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A future-ready office building for techie workers will soon spring up in New York City

Groundbreaking for the 20-story 14th@Irving is scheduled for early next year.

September 17, 2018 |

14th@Irving is being designed and constructed to serve New York's burgeoning innovation economy, with systems that can be adapted for future tenants. Image: Davis Brody Bond

The impending demolition of a former retail building in New York City will set the stage for the planned construction of a 240,000-ft, 20-story office building whose design and systems will be flexible enough to support and accommodate this metro’s growing tech and innovation sectors, which are expected to create 100,000 new jobs over the next decade.

The building, known as 14th@Irving, could break ground in early 2019, and be completed in two years. The building is expected to become a center for training and collaboration for the innovation economy. Its largest tenant will be Civic Hall, a community based organization with 1,000 individual and 150 business members. Civic Hall will lease three of the building’s stories for its own use, and program three other floors that will include a digital skills training center.

Five floors in the building are being earmarked for startup tenants that are looking for smaller spaces and shorter-term leases. These companies, the thinking goes, could eventually become large enough to want to take leases in the building’s seven floors of Class A office space.  

“This center will be a great place to start and grow new tech businesses within a community of like-minded innovators,” says Keith Amann, Senior Associate with WSP Built Ecology. WSP is this project’s MEP and FP engineer, lighting designer, and is overseeing commissioning, sustainability, and building technology. He notes that the building will be set up to encourage tenant-to-tenant sharing and collaboration.

The building’s ground floor will include a food hall and leased space that features an Urbanspace market, and be limited to vendors with fewer than five locations in Manhattan and no space within a half-mile of the building.

The building's ground floor will include retailers that don't already have a big presence in Manhattan. Image: Davis Brody Bond


RAL Development Services, which specializes in luxury multifamily and resort communities, is developing the building with New York City’s Economic Development Corporation. The building’s architect is Davis Brody Bond Architects + Planners, and its GC is Suffolk Construction.

Flexibility and sustainability have been driving factors in 14th@Irving’s design, says Narada Golden, a Vice President with WSP Built Ecology. “We want to make sure that the building stays relevant for a long time, as technology evolves and tenants change.”

The building is targeting LEED Gold certification at a minimum, and Amann expects this building to be 30% more efficient than what New York City’s energy codes mandate.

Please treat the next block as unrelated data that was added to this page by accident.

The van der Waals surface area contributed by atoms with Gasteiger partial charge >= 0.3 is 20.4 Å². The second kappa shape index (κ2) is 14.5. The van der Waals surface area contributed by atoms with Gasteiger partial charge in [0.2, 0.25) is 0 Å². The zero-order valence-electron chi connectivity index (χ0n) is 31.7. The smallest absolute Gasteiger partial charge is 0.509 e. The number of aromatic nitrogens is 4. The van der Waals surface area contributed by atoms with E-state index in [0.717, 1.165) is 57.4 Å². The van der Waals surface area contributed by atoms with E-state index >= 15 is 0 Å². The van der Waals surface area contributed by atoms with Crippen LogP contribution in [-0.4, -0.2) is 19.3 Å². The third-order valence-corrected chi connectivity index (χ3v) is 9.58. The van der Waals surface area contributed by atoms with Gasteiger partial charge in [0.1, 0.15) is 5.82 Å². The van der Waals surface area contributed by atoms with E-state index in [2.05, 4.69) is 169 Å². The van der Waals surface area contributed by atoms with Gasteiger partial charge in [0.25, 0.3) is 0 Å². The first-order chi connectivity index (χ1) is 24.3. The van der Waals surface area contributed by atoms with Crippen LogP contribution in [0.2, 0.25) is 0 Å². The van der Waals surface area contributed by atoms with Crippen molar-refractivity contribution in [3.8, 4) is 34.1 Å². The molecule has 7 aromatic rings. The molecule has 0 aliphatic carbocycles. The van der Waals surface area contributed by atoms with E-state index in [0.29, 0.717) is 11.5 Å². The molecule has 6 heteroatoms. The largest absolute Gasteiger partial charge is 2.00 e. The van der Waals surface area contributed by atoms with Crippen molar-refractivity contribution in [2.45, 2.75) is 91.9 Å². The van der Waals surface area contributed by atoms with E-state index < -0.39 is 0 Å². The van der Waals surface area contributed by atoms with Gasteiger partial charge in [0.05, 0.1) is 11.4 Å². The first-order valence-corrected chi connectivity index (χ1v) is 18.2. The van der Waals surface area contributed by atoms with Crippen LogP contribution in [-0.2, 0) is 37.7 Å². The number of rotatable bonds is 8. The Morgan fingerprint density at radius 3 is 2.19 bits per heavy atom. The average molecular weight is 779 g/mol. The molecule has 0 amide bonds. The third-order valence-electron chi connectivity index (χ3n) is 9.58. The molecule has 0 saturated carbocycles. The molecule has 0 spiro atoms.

An energy analysis came up with a plan that will result in lower energy costs for the building by using an air-cooled variable refrigerant flow (VRF) system. An efficient HVAC system won’t require a cooling tower and condenser water system for heat rejection, which will free up space on the roof as well as shaft space on each floor.

3D technology provided daylighting analysis that showed where heat gain on the facade might be more prevalent. Image: WSP USA


WSP also used 3D modeling to illustrate its daylight analysis of the building and develop an energy efficient design approach.  There will be a solar-panel array on the roofdeck, rainwater harvesting for plant irrigation, and low-flow plumbing fixtures installed throughout.

The building is also shooting for Wired Platinum certification, which gauges digital connectivity. The building’s lobby will include a large interactive display to inform occupants about the building’s performance in terms of energy and water consumption. The property’s management will also communicate with tenants via mobile apps.

WSP’s BOLD&R Initiative in Colorado, which tests smart technologies, has been working with RAL on this project to determine whether to install smart sensors that would provide building management with information related to how tenants are using the building, monitoring occupants’ patterns, indoor air quality, and so forth, and adjust to operate its systems more efficiently.

“They will be able to see where people are moving through the spaces to improve mobility, and see what is being over- or underutilized,” Amann says. “It will become a dynamic building through ongoing data collection.” Golden adds that, instead of viewing sustainability, smart technology, and wellness as separate strategies, this building is taking a holistic approach where “we’re finding that ‘smart’ actually facilitates sustainability.”


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